Sunday, July 29, 2007
Only One Car Finishes Brickyard 400 On ESPN
The email started pouring in minutes after Tony Stewart crossed the finish line of The Brickyard 400. It came from many different locations around the country, and represented fans of many teams in the sport, except one. Not one email was from a Tony Stewart fan, and that was for one reason. He was the only driver who fans saw cross the finish line at Indy.
Saturday night, the final lap of the Busch Series race on ESPN featured a group of tightly-packed racers who were thundering to the line at the wonderful short track near Indy called O'Reilly Raceway Park. As the winner closed-in on the finish line, ESPN took a wide camera shot and inserted the scoring graphic to show fans the finishing order.
Then, drama and inexperience took over and ESPN only showed the winner cross the line. They showed his pit crew jumping around, the winner slowing down, and then more of the pit crew. By that time, the entire field had finished the race, and there were cars spun on the track, paybacks still in progress, and at least one car with a window net down spoiling for a fight. Announcer Marty Reid was fit to be tied, because he knew fans had missed the entire thing.
The Daly Planet wrote in a Saturday column, "if ESPN decides that fans only need to see the winner of the Brickyard 400 cross the finish line and no other cars, there is going to be a problem." Well, Houston...we have a problem.
In what may be the most colossal sports blunder since the Heidi Bowl, ESPN welcomed themselves back to NASCAR by failing to show anyone other than the winner of The Brickyard 400 finish the race. ESPN had asked fans to join them for a one hour pre-race show, and then a three hour race. Unless you were a Tony Stewart fan, the reward for your efforts was...nothing.
If your driver was fighting it out for a top ten, or struggling for a top twenty finish, it did not matter to ESPN. All the stories they had been following for three hours suddenly did not matter. The fundamental fact that race fans want to see the battle to the line by the field did not matter. Even basic knowledge that people get passed in the final straightaway could not change ESPN's idea that what fans wanted was drama and not racing.
Earlier this season, viewers went through a run of this with Fox Sports. It infuriated fans when at a short track like Bristol or Richmond, the Fox gang chose to show only the winner, and purposefully excluded the entire rest of the field. Now, on its first race back into NEXTEL Cup, ESPN does the exact same thing...and at The Brickyard of all places.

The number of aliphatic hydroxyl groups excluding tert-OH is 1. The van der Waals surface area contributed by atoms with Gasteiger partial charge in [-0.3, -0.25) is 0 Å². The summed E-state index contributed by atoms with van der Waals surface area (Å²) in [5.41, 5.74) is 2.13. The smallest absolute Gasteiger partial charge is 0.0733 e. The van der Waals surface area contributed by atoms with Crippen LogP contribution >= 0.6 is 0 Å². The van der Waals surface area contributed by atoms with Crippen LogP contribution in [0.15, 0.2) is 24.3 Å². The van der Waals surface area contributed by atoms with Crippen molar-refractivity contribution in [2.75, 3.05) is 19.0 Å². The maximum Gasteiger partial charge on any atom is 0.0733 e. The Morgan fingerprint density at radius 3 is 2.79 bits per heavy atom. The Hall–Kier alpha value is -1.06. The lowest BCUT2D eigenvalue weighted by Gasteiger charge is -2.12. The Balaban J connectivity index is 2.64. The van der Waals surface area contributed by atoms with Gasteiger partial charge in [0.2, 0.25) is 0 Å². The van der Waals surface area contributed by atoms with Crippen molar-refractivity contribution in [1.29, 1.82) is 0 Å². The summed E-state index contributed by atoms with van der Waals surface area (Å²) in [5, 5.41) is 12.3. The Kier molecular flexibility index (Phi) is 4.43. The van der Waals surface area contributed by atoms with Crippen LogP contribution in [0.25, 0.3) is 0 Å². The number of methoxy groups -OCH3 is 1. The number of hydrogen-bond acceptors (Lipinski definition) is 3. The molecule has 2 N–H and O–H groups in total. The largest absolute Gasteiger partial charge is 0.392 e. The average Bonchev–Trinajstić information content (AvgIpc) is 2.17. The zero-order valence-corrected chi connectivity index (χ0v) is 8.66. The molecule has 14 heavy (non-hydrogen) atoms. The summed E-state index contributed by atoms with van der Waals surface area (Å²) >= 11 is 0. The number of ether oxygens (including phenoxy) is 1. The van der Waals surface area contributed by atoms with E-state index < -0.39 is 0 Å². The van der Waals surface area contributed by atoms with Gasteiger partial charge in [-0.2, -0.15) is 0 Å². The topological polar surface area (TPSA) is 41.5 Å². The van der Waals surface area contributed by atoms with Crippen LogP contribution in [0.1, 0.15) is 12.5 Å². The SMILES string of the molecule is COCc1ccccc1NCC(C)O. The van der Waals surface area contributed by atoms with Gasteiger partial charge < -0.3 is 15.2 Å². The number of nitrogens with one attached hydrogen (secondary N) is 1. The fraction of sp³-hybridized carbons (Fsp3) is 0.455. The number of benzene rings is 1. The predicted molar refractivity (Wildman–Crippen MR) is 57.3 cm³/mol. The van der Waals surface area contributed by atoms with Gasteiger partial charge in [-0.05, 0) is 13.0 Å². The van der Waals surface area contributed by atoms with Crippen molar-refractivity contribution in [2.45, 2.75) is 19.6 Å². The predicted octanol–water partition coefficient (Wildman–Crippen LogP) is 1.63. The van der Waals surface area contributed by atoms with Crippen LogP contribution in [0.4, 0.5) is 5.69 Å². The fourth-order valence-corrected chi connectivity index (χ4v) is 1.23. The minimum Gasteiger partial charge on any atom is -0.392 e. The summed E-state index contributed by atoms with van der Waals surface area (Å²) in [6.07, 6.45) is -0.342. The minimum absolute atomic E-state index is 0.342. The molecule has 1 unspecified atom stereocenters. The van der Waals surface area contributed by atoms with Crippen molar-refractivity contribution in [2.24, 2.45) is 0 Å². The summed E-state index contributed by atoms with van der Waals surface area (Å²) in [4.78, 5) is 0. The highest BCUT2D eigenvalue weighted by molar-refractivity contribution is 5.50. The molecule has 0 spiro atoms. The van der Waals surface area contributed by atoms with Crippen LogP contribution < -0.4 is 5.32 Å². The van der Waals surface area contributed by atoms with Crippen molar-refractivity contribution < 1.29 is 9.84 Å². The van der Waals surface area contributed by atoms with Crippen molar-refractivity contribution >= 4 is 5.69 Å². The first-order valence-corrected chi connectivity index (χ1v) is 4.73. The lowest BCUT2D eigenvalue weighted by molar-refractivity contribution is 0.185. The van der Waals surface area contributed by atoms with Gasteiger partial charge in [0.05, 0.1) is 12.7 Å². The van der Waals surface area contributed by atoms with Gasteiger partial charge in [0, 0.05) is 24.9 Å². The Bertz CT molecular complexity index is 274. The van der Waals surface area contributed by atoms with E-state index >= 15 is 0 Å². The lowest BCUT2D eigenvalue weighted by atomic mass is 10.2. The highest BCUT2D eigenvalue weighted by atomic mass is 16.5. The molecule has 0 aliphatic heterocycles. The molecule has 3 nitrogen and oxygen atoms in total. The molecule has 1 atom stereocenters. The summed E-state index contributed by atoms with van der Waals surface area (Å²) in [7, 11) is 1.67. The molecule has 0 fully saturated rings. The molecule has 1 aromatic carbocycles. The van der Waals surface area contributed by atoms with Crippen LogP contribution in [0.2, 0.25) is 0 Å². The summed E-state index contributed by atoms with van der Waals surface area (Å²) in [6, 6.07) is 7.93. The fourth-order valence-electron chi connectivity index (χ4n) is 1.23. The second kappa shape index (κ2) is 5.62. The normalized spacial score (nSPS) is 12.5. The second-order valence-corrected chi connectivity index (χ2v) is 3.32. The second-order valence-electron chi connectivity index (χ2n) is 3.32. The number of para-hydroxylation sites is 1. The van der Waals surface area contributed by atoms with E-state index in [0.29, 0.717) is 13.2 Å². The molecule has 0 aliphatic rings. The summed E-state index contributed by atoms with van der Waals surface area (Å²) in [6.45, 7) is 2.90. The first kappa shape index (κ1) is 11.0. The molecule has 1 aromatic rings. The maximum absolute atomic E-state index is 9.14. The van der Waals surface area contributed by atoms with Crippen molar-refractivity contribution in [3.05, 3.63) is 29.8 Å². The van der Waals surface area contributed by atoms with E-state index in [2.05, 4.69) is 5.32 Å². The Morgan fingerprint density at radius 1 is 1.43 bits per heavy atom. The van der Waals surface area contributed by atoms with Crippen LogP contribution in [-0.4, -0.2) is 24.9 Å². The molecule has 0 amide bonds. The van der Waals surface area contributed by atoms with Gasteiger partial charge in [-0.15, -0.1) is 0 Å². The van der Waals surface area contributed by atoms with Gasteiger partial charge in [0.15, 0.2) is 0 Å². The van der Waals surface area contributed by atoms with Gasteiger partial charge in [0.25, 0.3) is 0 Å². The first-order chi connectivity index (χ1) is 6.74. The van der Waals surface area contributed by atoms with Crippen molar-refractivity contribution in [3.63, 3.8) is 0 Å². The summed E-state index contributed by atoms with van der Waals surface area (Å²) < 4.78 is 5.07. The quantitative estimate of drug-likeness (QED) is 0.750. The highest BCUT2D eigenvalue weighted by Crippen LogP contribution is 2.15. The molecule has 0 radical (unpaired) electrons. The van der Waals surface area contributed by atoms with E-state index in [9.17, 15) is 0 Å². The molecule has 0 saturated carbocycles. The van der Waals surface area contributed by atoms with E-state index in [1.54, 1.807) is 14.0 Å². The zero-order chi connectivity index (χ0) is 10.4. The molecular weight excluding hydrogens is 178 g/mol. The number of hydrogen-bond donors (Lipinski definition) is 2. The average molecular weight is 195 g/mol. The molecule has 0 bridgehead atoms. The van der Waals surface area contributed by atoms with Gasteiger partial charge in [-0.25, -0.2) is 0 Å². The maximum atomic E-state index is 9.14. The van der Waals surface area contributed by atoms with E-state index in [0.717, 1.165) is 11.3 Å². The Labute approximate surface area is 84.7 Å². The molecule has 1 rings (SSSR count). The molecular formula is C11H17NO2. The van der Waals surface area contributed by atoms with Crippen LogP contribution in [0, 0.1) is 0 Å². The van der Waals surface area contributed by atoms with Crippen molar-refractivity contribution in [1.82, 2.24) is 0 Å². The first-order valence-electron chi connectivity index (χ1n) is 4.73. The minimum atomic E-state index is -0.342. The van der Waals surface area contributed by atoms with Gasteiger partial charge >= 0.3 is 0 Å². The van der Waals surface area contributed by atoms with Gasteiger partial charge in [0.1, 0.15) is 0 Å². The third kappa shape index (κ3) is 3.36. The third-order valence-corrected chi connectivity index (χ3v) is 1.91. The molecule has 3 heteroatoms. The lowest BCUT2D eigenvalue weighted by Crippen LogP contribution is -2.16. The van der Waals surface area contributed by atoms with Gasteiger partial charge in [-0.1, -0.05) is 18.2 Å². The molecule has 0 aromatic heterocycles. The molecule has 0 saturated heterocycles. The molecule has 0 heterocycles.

Imagine being a fan of Juan Montoya, and about to watch him finish second at The Brickyard where he has already won the Indy 500 and participated in a Formula-1 race. How frustrating to have that moment yanked away so viewers could see Stewart slowing down, hear him yell on the radio, or see his crew jump around?
As The Daly Planet has said so many times, how can NASCAR continue to permit this to happen? One reader sent in this analogy. The Kentucky Derby only happens once a year, and it only takes several minutes to run. Imagine if the TV Director chose to only show the winning horse cross the finish line and exclude the rest of the field? Even in an annual horse race, with only fifteen participants, the TV audience would be outraged. The bottom line is, it would never happen.
Here in "NASCAR land," drivers race for about three hours with no break. Millions of fans nationwide support their driver and team with great devotion every week. They gather in all kinds of settings to "pull for their guy." If the driver finishes in the top ten, or even in the top twenty, doesn't that group of fans have the right to see him finish?
In the NASCAR Craftsman Truck Series, SPEED puts up a scoring graphic, "takes" a camera wideshot, and lets the trucks race to the line every time. When I spoke to a TV crew member about this issue, he said "how is that so hard to do?" It only takes literally a minute to watch a screaming NASCAR field thunder across the stripe.
This year in Charlotte, Kyle Petty guided his Coca-Cola sponsored Petty Dodge to a third place finish in the Coca-Cola 600. The ovation when he crossed the finish line was overwhelming, as it was his best finish in a long time and he had earned it. On TV, however, no one saw it. The only people who saw Kyle finish the Coke 600 in the Coke car at Charlotte were the fans in the stands. The NASCAR on Fox Director chose to show TV viewers the winner...slowing down.
Sunday's Indy mistake was huge because of the high-profile drivers excluded from the coverage. Montoya, Gordon, and Kyle Busch rounded out the top five. Two of the best stories were Mark Martin finishing sixth, and Ward Burton leading his rag-tag underfunded team to a fourteenth place at Indy. If you are a NASCAR fan, you understand that these things are moments in history to be enjoyed.
What they are not, are moments to be taken away by a TV crew inexperienced in the sport or driven by an agenda of fake drama or hype. What fan would rather watch Tony Stewart slow down than see the entire field rumble across the finish line?
As The Daly Planet wrote on Saturday, "does anyone believe that there was even one fan at the track that watched the winner of the race cross the stripe and then put their hands over their eyes?"
While this may not apply to even one of the two hundred thousand plus fans at this race, TV viewers certainly know a group to whom it applies. Anyone unfortunate enough to watch The Brickyard 400 on ESPN.
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